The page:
The First Amendment to the U.S. Constitution contains two provisions that nervously coexist—the constitutional equivalent of Ernie's relationship to Bert—in that no one really wants to say out loud that they hate each other. The amendment provides that Congress shall "make no law respecting an establishment of religion" but adds that Congress can't prohibit "the free exercise thereof" [italics mine]. There is, as various members of the high court observe this morning, not always much room for "play in the joints" here: States may do nothing to promote a specific religion over others or (as courts have come to interpret it) to promote religion in general, but they also cannot interfere with a citizen's right to practice their religion. No establishing, no impeding. Whether there is even a hairsbreadth of space between these values is the subject of today's oral argument in Locke v. Davey, one of the most important religious freedom cases the Rehnquist Court will decide.
The case was brought by Joshua Davey after a university scholarship he'd been given by the state of Washington was rescinded when he declared that one of his two majors would be in "pastoral ministries" at a Christian college in Kirkland, Wash. Washington is one of 37 states with broader prohibitions on public spending for religious education than is required under the federal constitution. The state's constitution bars the spending of public monies on religious instruction, and they've drawn a distinction between spending on religion when it's taught in a secular manner and spending on training students for the ministry. Davey and his supporters, including the Bush administration, contend that this discriminates against the religious. Washington says it's just policing the wall between church and state.
Davey prevailed on his claim in the 9th Circuit Court of Appeals, which viewed the Washington policy as violating the federal constitutional right to the free exercise of religion. The court must now address a problem it's been dodging: Do government policies that ostensibly honor the constitutional requirement of not establishing religion (by refusing to fund it with taxpayers' money) evince an unconstitutional hostility toward religious free expression?
Narda Pierce is Washington state solicitor general, and she barely opens her mouth before Justice Sandra Day O'Connor (Say it with me now: "the crucial swing voter in this case") interrupts to ask whether the Washington scholarship program is "like a voucher program." This is, of course, crucial since the court found voucher programs that fund religious schools constitutionally permissible less than two years ago in Zelman v. Simmons-Harris. O'Connor was the deciding vote in that case. But whereas Zelman held that taxpayer dollars could go to sectarian schools (through a mysterious alchemy in which "private choice" on school spending by parents produces only "incidental" benefits to religion), the issue in Davey is whether it's discriminatory not to allow such dollars to go to religious schools.
Justice Antonin Scalia tries to get Pierce to admit that the Washington law at issue is a bigoted "Blaine Amendment," a set of antireligious laws adopted in the 1800s that were fueled by hatred of Catholic immigrants. Pierce insists that the state Blaine Amendment is not at issue here. Scalia argues that if the state can constitutionally discriminate against all religious study, it could constitutionally discriminate only against, say, Jewish studies. When Piece can't answer this charge, Justice David Souter does it for her: "Aren't you making a distinction between training to be religious and studying religion in general?" He adds that if Washington had religious training programs for atheists, scholarships used for atheist training would similarly violate the state constitution.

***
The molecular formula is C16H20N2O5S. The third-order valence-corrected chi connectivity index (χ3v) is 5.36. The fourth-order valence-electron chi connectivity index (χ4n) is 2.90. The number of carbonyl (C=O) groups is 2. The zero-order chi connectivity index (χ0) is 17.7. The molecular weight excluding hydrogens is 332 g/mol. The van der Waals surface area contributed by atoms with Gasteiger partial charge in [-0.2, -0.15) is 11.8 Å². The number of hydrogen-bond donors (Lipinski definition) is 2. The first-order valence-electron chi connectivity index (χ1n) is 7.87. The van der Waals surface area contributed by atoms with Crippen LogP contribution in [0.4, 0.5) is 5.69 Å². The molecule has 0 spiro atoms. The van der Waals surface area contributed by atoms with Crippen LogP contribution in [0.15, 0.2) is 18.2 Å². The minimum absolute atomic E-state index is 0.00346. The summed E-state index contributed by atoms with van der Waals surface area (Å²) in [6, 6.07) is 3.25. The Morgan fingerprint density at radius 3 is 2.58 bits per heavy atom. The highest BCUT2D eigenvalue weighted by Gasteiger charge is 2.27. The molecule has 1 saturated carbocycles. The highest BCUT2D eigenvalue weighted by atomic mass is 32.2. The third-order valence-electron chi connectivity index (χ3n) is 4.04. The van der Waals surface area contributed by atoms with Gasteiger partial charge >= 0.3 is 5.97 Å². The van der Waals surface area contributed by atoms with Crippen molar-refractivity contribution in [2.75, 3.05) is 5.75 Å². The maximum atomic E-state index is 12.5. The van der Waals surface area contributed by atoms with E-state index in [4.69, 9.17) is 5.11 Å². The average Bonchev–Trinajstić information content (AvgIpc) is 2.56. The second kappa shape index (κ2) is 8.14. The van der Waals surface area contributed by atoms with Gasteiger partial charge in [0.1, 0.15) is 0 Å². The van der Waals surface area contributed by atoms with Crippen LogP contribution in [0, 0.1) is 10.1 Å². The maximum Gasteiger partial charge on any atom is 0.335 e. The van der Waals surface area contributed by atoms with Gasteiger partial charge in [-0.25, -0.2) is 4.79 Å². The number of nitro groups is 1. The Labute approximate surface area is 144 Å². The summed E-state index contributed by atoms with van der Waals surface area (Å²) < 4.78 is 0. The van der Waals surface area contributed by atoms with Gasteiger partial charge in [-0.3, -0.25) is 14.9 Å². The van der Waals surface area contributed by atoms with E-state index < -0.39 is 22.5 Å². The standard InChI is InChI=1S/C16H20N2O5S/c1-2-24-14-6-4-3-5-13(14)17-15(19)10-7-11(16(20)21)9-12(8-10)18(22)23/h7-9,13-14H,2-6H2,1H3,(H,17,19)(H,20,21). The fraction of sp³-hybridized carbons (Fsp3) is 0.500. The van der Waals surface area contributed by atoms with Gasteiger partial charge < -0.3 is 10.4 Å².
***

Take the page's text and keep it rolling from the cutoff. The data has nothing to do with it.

Scalia doesn't accept that the statute, which prohibits the funding of the study of "theology," could possibly include the study of atheism. He hammers at Pierce some more on the notion that discriminating against religion in general is no different than singling out a specific religion for hostility.
Justice Anthony Kennedy is also obsessing today. Like Scalia, he makes the same point about seven times: He's bothered by the fact that Davey had his scholarship revoked simply because he'd declared a double major in pastoral ministries and business administration. According to Kennedy, Davey could have just declared the business major, taken theology courses, and kept his funding. Kennedy asks, over and over, "What is the state interest in denying him funding simply because he declared a double major?" Finally Ruth Bader Ginsburg has to answer him: "I thought the interest was the state doesn't want to fund the training of clergymen."
Scalia wonders if the state can "decline to provide fire protection for churches and synagogues." Souter answers for Pierce: "Washington's position is that it will put out a fire in a church, but it won't spend money ensuring that people will go inside a church."
Justice Stephen Breyer confuses his colleagues by asking what standard of scrutiny is required to analyze this case under the Constitution's Equal Protection Clause. Rehnquist points out that this isn't an Equal Protection case. Breyer observes that Equal Protection is the doctrine used in discrimination cases. Presto! Part of the problem: These freedom of religious exercise cases have been analyzed as free speech cases for so long, there's no good doctrine to lean on when the plaintiff isn't "speaking." It's constitutional pinball day, with the court pinging wildly between the progeny of the so-called Lemon Test, various free speech cases, and discrimination doctrine.
In response to a question from Ginsburg, Pierce describes being caught between the Establishment and Free Exercise clauses as akin to being in "pincers."